by Beatrice Steele |
In 1985, a Japanese noise band staged one of the most memorable and controversial gigs in the history of music. The audience were required to sign waivers before the show, which took place at the Tokyo Super Loft. Frontman Yamantaka Eye, known for his dangerous, disturbing, and always destructive stage antics, disappeared during the performance. He re-entered the venue in a bulldozer, demolishing his way through the club’s doors and onto the stage. After climbing out of the subsequent wreckage, he then attempted to throw a Molotov cocktail into the debris, but was luckily prevented from doing so. Allegedly, the venue’s repairs cost ¥600,000, which adds up to roughly £4,500. Hanatarash quickly found themselves with no venues willing to take them, and their live career was only resumed after Eye agreed to a more sedate style of performance.
Noise music, which was influenced strongly by Japan’s punk and psychedelic scenes, often seems more like a version of some particularly intense performance art than actual music. Noise is also closely related to the idea of danger music, in which musicians and their instruments are considered to harm themselves and the audience during a performance. Some have branded noise ‘antimusic’ due to its rejection of just about every conceivable musical cliché, and the certainty of a noise song never being a contender for the Top 40. However, the experimental ethos surrounding these bands has been a particularly pervasive one. The Fall’s Mark E. Smith adored Damo Suzuki, an avant-garde musician best known for his association with German band CAN, and ended up writing this song about the ground-breaking nature of his work. In a graphic and disturbing visual accompaniment to his album Broken, Nine Inch Nails’ Trent Reznor employed Bob Flanagan, an extreme performance artist. This notorious move owed much to the wildness of those such as Eye. Broken itself is regarded as a classic of the industrial music genre, which can certainly be seen as a spiritual successor to the genre-bending madness of noise.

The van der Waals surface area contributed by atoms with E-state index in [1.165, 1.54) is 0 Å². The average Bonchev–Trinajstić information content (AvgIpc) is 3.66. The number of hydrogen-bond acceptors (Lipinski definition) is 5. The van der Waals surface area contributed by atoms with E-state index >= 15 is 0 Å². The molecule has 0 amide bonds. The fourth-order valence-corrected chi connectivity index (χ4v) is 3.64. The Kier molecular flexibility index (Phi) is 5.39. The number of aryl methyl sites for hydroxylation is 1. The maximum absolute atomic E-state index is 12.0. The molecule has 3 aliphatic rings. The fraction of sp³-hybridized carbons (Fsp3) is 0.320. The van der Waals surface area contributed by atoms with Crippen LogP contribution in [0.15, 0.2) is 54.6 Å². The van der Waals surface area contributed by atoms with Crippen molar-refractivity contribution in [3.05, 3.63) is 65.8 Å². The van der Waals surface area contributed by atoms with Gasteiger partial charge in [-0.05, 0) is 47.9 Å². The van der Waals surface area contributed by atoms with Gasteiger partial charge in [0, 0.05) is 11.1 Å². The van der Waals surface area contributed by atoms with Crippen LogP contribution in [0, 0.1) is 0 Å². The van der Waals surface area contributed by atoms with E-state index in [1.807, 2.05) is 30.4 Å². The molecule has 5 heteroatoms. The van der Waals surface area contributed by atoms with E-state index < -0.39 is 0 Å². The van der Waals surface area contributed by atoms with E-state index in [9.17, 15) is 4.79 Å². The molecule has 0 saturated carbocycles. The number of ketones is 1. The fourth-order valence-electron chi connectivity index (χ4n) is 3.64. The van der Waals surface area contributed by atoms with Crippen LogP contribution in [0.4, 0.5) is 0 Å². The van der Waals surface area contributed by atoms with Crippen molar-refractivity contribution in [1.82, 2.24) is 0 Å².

It could be argued that the genesis of such abrasive and confrontational music was closer to home: Yorkshire-based band Throbbing Gristle, who emerged from the performance art milieu in 1975. Hanatarash, while sharing this same emphasis on pushing the boundaries, makes these bands seem mainstream by comparison. The following anecdote given online by a college radio DJ can probably tell us why:
z“I once received a frantic phone call. The person was afraid I was getting beat up and asked if I needed help. Why? I was playing Hanatarash 4 and she thought there was a fight in the studio.”
There are songs I can think of, by any of the artists I’ve listed above, that could pass on the radio as music. Bands like Throbbing Gristle, The Fall and PIL achieved a level of success that was still palatable for their hardcore fans. Others, like Nine Inch Nails, ended up collaborating with David Bowie. Hanatarash’s work defies all of these conventions, and the fact that the majority of their studio albums were recorded on broken cassette players within one day is half the reason why. Some of Eye’s onstage antics were even more shocking than the bulldozer incident. According to legend, he (accidentally) almost amputated his own leg when giving a show with a powersaw tied to his back. Not much footage of Eye’s most volatile periods remains, but there are a lot of photographs and a few surviving clips. In the following clip from Youtube, Eye screams, smashes panes of glass and raises the sort of hell Mötley Crüe, ‘the world’s most notorious rock band’, could only dream of.
While Hanatarash was not exactly successful, but rather infamous, Eye did find a growing popularity with his other musical project: Boredoms, taking its name from the Buzzcocks song Boredom. After an unexpected signing with Warner Bros., Boredoms went on tours with Sonic Youth and Nirvana in the early nineties, solidifying not only Eye’s but his new band’s reputation as underground heroes. Their album Super æ finally won over the critics, and now is viewed by major music media outlets as one of the best albums of the nineties. Here’s a rare clip of Boredoms playing with Nirvana, Meat Puppets and Cali DeWitt on tour in 1993.
Despite the purposeful incomprehensibility of Hanatarash, their influence on alternative music is plain to see. They reacted viscerally to an uneasy period in Japan’s history, characterised by a newly urban population, the Japanese Red Army, and seismic changes within what had been a strictly traditionalist social structure. Their brand of ferocity has yet to be seen again.